2011-06-06

Internship journal: make the most of your experience

Ben Gottlieb

This article was written by Ben Gottlieb. Ben is studying Political Science at the University of Western Ontario, and has been pre-accepted to the Richard Ivey School of Business for the 2012 academic year. This summer, Ben is an intern in the marketing department at Drake International.

Although a large part of an internship is based on how one can add value to an organization; another highly important aspect of the experience is the benefit that the intern receives. An internship truly should be advantageous to both parties involved.

Make the most of opportunities

Although a large part of an internship is based on how one can add value to an organization; another highly important aspect of the experience is the benefit that the intern receives. An internship truly should be advantageous to both parties involved. So, when participating in an internship program, one should always ask them self, “How can I make the most of this experience?” Reflecting back on my past five weeks at Drake, a number of notions come to mind.

 

Networking

One of the great things about completing an internship is the ability to meet a variety of people in an industry you are interested in. The possibility of a future job offer is the first thing that comes to mind, but even if this is not the case there are still many valuable relationships to be created. You never know where your colleagues and superiors will end up, and creating a strong network of individuals is a valuable resource to have down the road. One’s network can be used for references, industry advice, and future connections - not to mention having a strong network is essential to a job search. It has been said that 70 to 80 percent of hires are generated through networking.

 

Take advantage of resources

An internship is a unique opportunity for young adults in that it provides access to a number of resources. Having these resources at one’s disposal is helpful in developing a knowledge and skill base. For interns, the insight and experience of colleagues and superiors is invaluable. Exposure to others’ ideas and strategies is one of the most important things to take away from the experience. It is important to approach these relationships with an open mind, in order to benefit from others’ knowledge. Further, interns can find great value in the chance to use a company’s resources and budget. Having access to all of the physical and online tools that one may not have a chance to gain experience with on their own is a significant benefit. For example, while working at Drake, I have had the opportunity to run a Facebook advertising campaign – a fantastic learning experience and skill I can use in the future. This is not something I would have the budget for or the reasoning to attempt on my own.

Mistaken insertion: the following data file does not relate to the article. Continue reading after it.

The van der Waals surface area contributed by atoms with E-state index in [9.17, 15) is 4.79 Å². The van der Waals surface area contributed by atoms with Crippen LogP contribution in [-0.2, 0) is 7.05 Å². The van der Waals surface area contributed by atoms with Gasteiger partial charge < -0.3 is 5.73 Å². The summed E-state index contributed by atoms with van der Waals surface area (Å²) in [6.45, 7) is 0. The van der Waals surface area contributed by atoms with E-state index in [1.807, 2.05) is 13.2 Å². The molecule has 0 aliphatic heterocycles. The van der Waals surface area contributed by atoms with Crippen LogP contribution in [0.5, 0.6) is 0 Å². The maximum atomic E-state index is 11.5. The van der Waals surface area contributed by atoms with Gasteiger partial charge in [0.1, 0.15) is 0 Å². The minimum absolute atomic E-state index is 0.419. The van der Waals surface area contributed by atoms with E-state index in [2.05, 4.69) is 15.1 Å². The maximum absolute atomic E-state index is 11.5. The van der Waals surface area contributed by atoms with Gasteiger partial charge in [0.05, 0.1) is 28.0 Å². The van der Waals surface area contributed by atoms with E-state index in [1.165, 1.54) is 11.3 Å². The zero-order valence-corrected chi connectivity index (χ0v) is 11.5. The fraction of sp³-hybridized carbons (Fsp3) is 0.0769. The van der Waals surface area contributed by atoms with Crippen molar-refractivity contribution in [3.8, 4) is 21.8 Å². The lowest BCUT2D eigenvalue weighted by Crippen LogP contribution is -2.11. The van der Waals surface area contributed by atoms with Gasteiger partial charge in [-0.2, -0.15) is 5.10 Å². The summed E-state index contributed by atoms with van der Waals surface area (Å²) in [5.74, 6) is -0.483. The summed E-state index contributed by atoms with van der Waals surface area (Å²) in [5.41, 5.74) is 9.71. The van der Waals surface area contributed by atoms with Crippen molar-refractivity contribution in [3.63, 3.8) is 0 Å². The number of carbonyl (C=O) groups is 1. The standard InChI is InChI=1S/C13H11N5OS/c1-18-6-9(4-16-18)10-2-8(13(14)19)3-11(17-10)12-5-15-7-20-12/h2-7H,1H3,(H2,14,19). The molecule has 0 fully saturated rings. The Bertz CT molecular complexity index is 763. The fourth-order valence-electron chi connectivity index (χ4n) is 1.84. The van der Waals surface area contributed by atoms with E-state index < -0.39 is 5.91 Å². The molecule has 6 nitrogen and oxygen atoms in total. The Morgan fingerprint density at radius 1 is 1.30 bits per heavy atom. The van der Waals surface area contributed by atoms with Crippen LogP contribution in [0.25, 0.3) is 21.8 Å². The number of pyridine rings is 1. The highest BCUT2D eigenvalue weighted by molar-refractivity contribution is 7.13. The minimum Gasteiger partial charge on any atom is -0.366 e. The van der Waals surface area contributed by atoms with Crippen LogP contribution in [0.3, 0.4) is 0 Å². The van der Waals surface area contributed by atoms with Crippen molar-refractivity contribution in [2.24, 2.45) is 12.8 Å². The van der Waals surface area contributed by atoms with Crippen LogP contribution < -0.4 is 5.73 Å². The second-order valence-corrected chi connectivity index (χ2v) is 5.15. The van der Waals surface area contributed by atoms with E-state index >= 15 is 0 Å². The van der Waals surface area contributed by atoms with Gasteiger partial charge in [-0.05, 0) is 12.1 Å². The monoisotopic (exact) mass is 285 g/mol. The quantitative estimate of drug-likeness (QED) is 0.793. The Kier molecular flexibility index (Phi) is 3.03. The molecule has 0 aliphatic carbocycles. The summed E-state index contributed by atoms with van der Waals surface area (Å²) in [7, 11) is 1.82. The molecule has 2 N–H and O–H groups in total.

Develop a history of well-executed tasks

When presenting the results of an internship in the future – be it through a resume, cover letter, or in person – a history of well-executed tasks is essential. It is important to be able to show a set of goals and related achievements. This summary should encompasses everything an intern has accomplished, and can help demonstrate that they were able to meet their objectives – which is a valuable trait. What’s more, completing tasks in their entirety generally indicates that a knowledge base has been developed, which can later be applied to future employment and educational environments.

 

Interns should see benefits

Many interns get caught up focusing on trying to please their employer, but it is important for the intern to also focus on getting the most out of their experience for their own benefit. What is good for one party is good for the other – and taking the initiative to succeed will demonstrate that. Why not have the best of both worlds?

2011-02-07

For onboarding success, remember this mantra

David Lee

If you want a successful onboarding process—one that inspires and engages—rather than leaves your new employees with “New Hire Remorse”, there’s an Onboarding Mantra you must never forget.

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2013-01-15

9 things that can improve the discussion

Drake Editorial Team

When you conduct performance reviews, there is no way to guarantee that the discussion will end with both you and the employee in total agreement. This is especially the case if the review involves negative performance.

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2015-12-08

Conducting effective reference checks

go2 Tourism HR Society

Reference checking allows you to ensure that you are finding the most qualified person...By conducting reference checks, you can avoid costs associated with failed probation periods...

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